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Bombardment versus quick cooling.

Bombardment versus quick cooling

Does rapidly cooling a liquid to form a glass produce the same kind of disorder as that produced by bombarding the crystal form of the same substance with ions? In other words, what is the relationship between the microcopic structure of an amorphous, or disordered, material and the method used to produce it? A research team at the Oak Ridge (Tenn.) National Laboratory has now determined for the first time that for at least one material, the method used to create disorder makes a difference.

The researchers studied lead pyrophosphate, which contains chains of phosphate ions. In one case, they bombarded the surface of a single crystal of the material with lead ions. The ions did enough damage to the surface to make it appear amorphous in X-ray diffraction measurements. In the other case, they cooled the molten form of the material rapidly to produce a homogeneous glass. The researchers used a technique known as high-performance liquid chromatography to determine the length of phosphate chains in both the ion-damaged material and the glass. They discovered that no matter how high the dose of lead ions, the ion-damaged amorphous structure differed significantly from the glass form.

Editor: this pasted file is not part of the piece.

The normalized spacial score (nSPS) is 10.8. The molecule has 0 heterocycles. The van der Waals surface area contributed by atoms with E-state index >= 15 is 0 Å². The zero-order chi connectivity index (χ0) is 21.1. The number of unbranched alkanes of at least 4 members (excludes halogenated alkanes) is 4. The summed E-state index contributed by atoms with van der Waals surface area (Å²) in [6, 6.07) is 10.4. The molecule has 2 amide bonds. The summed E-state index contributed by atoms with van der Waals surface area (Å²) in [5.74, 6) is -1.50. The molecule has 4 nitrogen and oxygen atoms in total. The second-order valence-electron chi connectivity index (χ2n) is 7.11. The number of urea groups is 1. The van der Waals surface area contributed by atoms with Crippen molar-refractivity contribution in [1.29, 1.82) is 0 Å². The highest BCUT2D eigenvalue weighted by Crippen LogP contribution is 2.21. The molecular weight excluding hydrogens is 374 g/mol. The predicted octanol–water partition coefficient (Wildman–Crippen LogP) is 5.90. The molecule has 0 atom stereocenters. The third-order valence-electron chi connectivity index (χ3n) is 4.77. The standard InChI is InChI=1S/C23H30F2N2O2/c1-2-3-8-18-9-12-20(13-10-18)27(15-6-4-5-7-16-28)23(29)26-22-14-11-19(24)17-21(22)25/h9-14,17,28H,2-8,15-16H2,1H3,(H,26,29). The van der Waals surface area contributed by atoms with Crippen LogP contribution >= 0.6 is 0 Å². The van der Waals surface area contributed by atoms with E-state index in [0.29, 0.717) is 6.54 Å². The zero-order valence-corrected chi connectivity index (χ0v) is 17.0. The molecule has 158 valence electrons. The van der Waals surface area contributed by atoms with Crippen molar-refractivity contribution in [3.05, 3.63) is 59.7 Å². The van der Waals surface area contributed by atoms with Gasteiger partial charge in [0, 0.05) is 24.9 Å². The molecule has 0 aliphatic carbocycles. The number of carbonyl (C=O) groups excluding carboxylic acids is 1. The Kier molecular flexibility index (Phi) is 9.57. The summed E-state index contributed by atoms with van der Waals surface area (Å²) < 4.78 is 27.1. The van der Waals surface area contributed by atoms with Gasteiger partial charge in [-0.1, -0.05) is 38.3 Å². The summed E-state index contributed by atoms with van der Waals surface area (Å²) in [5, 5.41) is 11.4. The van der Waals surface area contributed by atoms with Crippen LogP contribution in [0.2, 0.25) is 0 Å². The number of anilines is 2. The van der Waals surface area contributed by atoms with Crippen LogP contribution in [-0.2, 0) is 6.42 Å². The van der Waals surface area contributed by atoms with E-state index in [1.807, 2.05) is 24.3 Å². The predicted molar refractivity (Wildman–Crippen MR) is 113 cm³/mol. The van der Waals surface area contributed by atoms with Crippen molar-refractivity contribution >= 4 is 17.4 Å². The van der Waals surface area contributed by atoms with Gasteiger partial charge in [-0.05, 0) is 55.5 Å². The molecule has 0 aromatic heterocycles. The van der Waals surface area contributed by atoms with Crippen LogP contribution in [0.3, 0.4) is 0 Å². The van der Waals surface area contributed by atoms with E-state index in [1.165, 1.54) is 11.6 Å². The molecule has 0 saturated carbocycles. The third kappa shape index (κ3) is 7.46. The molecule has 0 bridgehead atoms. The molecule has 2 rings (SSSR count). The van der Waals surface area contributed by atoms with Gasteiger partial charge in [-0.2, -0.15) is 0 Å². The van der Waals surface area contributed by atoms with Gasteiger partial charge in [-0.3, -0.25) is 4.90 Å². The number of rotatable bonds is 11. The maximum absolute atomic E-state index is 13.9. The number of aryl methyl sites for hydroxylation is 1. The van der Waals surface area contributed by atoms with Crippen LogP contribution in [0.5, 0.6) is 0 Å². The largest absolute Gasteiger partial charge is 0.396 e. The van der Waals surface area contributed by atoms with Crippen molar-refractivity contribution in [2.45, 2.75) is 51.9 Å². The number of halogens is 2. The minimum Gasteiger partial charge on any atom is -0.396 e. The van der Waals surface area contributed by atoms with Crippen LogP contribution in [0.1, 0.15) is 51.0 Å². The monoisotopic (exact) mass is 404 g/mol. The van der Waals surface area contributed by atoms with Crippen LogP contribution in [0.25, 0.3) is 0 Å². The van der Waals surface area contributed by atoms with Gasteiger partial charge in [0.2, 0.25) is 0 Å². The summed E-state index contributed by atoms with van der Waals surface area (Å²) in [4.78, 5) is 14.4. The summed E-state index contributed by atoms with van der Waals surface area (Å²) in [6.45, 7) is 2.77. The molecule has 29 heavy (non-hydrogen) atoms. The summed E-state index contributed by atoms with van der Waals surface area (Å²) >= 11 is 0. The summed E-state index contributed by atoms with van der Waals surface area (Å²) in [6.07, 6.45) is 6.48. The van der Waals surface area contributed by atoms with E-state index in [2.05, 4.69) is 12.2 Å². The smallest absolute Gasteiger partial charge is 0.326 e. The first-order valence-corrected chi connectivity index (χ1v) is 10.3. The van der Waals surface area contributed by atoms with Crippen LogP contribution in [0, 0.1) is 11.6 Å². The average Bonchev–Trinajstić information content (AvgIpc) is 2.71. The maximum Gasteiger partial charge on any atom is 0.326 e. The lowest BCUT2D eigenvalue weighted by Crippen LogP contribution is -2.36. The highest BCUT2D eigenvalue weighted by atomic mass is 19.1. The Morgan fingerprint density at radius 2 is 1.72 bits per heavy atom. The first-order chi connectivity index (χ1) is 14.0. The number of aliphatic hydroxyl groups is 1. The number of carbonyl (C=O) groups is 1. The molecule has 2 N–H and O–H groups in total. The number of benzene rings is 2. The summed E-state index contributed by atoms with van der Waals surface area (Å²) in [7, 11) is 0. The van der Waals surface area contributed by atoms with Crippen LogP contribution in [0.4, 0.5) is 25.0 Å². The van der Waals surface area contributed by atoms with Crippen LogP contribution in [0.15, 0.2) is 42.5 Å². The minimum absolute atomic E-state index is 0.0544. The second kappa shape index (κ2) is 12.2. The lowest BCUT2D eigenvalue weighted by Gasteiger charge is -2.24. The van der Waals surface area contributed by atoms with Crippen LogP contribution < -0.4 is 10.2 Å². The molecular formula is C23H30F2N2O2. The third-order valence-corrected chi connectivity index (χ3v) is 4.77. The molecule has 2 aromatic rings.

The results contradict what some researchers have argued in the past. The Oak Ridge experiments show that for some materials, the ion-damage process isn't always equivalent to melting followed by rapid cooling of the same material.
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Title Annotation:cooing liquid to form glass produces different structure from bombarding crystal form of same substance with ions
Author:Peterson, Ivars
Publication:Science News
Date:Apr 1, 1989
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